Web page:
Six maladjusted, downtrodden schoolboys trickle into a decrepit inner-city classroom. There are no books, no chalk, and they certainly aren’t expecting a teacher to arrive, but they wait for one anyway. After a while, their angry, swaggering leader decides that, in the absence of a teacher, they will take turns giving each other lessons. “Knowledge”, he insists, is important. But what kind of knowledge? Talk of sex and gardening soon turns to vandalism and racist diatribes, and we know that it’s only a matter of time before things turn really nasty.
Nigel Williams’ Class Enemy is a 1978 punk-influenced British play steeped in the immediately pre-Thatcher social malaise (little knowing what was ahead), starring an intriguing group of misfits who are variously bored, stupid, confused, depressed or simply angry. United by little else than hardship and circumstance, these young men have nothing and expect even less, their fragile camaraderie creating a combustible “us and them” attitude to the world of teachers, police, social workers, parents, politicians and the like. Their ringleader, by virtue of his dominating machismo, soon declares that it is them against the world, that everyone outside this room is the enemy. Yet it becomes readily apparent that, although these boys are genuinely disadvantaged, perhaps their worst enemies are themselves, and maybe each other.
Williams’ play provides a totally engrossing dissection of a group of overgrown boys who have little to live for, ground down by a system that (quite explicitly) doesn’t care, and their resulting rage, destructiveness and despair. It is an extremely male play, with no female characters nor hardly any consideration of them beyond bragging references as sex objects. It’s almost a study in masculinity gone wrong in the wasteland of the lower classes, each boy having a different reaction to the encroachment of their devalued and directionless manhood.
Although very specifically set in a different time and place, this play does not seem at all dated. While it is an annoying fallacy for revived plays to always be judged on the petty basis of so-called “relevance”, Class Enemy is a play that seems pertinent to just about any society or era due to its subject of the disaffected male youth of the disenfranchised, sadly a perennial reality.
Terence Clarke has expertly directed this tight, all-male cast, led by Ivan Donato’s captivating and at times almost terrifying performance as the bullying leader Iron. Donato is shaping up to be a consummate character actor (barely recognisable from his comedic role in Marivaux’s The Game Of Love And Chance back in April), having absolutely nailed the subtleties of this complex role. It would be so easy for an actor to mishandle this part; to be simply obnoxious or excessively charming without making allowances for the other, or to make the switches between the two seem schizoid, or worse still to tip one’s hand too early as to the character’s ultimate emotional meltdown and genuine vulnerability. Donato gets it just right, perfectly balancing the role’s appealing and repellent qualities, affording this rather extreme character the crucial nuances that assure his believability. Class Enemy is worth seeing for his performance alone.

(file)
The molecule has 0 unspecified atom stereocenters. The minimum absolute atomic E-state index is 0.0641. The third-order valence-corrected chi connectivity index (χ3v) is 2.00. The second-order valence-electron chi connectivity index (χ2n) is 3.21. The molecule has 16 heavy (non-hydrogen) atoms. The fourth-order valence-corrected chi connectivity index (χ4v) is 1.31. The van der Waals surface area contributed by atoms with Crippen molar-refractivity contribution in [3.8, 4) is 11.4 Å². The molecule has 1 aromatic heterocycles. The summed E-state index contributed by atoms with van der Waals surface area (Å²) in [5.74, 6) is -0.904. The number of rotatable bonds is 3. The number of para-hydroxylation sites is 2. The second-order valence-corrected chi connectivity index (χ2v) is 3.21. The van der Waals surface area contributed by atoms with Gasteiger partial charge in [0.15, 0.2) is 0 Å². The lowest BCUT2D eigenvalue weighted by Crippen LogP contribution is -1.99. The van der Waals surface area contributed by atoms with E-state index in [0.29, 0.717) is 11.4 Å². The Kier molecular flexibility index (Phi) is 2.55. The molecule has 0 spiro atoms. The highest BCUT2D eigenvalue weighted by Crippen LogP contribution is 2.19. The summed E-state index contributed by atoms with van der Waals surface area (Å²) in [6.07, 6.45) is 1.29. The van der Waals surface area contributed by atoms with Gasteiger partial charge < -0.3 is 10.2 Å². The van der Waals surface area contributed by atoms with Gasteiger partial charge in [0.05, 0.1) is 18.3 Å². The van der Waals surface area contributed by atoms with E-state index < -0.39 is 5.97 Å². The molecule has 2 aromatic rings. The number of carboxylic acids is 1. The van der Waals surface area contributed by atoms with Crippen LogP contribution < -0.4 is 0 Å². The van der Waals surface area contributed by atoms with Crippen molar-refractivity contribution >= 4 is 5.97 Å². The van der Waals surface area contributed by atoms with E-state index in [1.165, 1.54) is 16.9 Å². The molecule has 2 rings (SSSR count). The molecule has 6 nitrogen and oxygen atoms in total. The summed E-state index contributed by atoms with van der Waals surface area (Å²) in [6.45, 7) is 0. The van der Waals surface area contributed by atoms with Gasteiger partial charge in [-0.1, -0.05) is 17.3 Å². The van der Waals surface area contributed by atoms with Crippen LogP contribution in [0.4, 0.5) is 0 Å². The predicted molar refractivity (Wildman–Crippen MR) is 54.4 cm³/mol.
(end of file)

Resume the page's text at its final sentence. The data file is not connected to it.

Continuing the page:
This is not to downplay the contributions of the other actors, who on the whole do excellent work with their less dramatic parts. Paul-William Mawhinney is excellent as Skylight, the group’s optimist (well, comparatively speaking) and thus Iron’s opposite number and antagonist, managing to stand up very effectively to Donato without simplistically trying to match him in belligerence.
Second-year student Julian Curtis is particularly charismatic as the effete Sweetheart, and would steal the show given a more prominent part. Fellow guest actor and past graduate Jamie Irvine gives an impassioned turn as a teacher, the smallest role in the play yet a crucial one, and Irvine punches above his weight as the frustrated educator.
The other three schoolboys Nipper (Ben Welford), Racks (John Shrimpton), and Snatch (Pacharo Mzembe) each get their moment to shine, particularly Welford who is convincing and sympathetic in delivering his tirade blaming “the blacks” for their collective poverty. Mzembe gets his chance at an indirect rebuttal of sorts, in his memorable “nigger” speech.
Special mention also goes out to the excellent production design by Brigid Dighton (set), Paul Matthews (costumes) et al., including the novel idea of dressing the corridor into the theatre as a dilapidated locker room.
Class Enemy is a terrific piece of theatre, a riveting slow-burn perfectly realised by its exceptionally talented young cast.
by Nigel Williams
Venue: Parade Studio NIDA | 215 Anzac Parade, Kensington
Season: 10 - 20 October | Matinee Saturday 20 October
Performances: Evenings 7.30pm; Matinees 2pm
Prices: Adult $25 | Conc $15 | Groups 10+ $15
Bookings: 1300 795 012 or ticketek.com.au